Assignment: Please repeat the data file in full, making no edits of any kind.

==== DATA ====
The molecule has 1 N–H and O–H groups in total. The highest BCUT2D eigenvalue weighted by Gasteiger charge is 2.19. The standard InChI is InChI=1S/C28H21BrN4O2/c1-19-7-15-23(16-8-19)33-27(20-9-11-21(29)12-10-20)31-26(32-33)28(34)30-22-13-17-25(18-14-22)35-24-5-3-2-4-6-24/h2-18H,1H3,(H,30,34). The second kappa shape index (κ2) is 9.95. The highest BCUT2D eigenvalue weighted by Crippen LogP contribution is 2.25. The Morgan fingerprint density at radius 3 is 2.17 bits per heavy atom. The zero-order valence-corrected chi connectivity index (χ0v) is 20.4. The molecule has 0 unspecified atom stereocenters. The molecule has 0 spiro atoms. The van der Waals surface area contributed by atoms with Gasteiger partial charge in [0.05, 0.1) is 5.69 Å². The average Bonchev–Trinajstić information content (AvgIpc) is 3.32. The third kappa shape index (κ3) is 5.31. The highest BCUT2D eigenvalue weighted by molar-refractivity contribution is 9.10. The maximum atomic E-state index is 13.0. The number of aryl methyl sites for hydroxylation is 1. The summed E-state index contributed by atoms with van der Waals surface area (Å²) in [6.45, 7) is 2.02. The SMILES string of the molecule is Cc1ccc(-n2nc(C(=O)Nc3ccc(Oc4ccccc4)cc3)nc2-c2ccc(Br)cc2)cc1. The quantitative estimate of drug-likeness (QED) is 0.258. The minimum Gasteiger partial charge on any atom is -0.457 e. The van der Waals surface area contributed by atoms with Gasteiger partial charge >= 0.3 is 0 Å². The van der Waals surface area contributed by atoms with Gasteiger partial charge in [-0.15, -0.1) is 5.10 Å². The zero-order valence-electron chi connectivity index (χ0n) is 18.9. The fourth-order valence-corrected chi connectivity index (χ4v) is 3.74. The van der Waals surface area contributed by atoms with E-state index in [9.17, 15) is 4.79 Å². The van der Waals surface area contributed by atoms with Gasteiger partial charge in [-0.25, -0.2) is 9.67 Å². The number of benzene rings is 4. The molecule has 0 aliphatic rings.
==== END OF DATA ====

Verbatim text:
The molecule has 1 N–H and O–H groups in total. The highest BCUT2D eigenvalue weighted by Gasteiger charge is 2.19. The standard InChI is InChI=1S/C28H21BrN4O2/c1-19-7-15-23(16-8-19)33-27(20-9-11-21(29)12-10-20)31-26(32-33)28(34)30-22-13-17-25(18-14-22)35-24-5-3-2-4-6-24/h2-18H,1H3,(H,30,34). The second kappa shape index (κ2) is 9.95. The highest BCUT2D eigenvalue weighted by Crippen LogP contribution is 2.25. The Morgan fingerprint density at radius 3 is 2.17 bits per heavy atom. The zero-order valence-corrected chi connectivity index (χ0v) is 20.4. The molecule has 0 unspecified atom stereocenters. The molecule has 0 spiro atoms. The van der Waals surface area contributed by atoms with Gasteiger partial charge in [0.05, 0.1) is 5.69 Å². The average Bonchev–Trinajstić information content (AvgIpc) is 3.32. The third kappa shape index (κ3) is 5.31. The highest BCUT2D eigenvalue weighted by molar-refractivity contribution is 9.10. The maximum atomic E-state index is 13.0. The number of aryl methyl sites for hydroxylation is 1. The summed E-state index contributed by atoms with van der Waals surface area (Å²) in [6.45, 7) is 2.02. The SMILES string of the molecule is Cc1ccc(-n2nc(C(=O)Nc3ccc(Oc4ccccc4)cc3)nc2-c2ccc(Br)cc2)cc1. The quantitative estimate of drug-likeness (QED) is 0.258. The minimum Gasteiger partial charge on any atom is -0.457 e. The van der Waals surface area contributed by atoms with Gasteiger partial charge >= 0.3 is 0 Å². The van der Waals surface area contributed by atoms with Gasteiger partial charge in [-0.15, -0.1) is 5.10 Å². The zero-order valence-electron chi connectivity index (χ0n) is 18.9. The fourth-order valence-corrected chi connectivity index (χ4v) is 3.74. The van der Waals surface area contributed by atoms with E-state index in [9.17, 15) is 4.79 Å². The van der Waals surface area contributed by atoms with Gasteiger partial charge in [-0.25, -0.2) is 9.67 Å². The number of benzene rings is 4. The molecule has 0 aliphatic rings.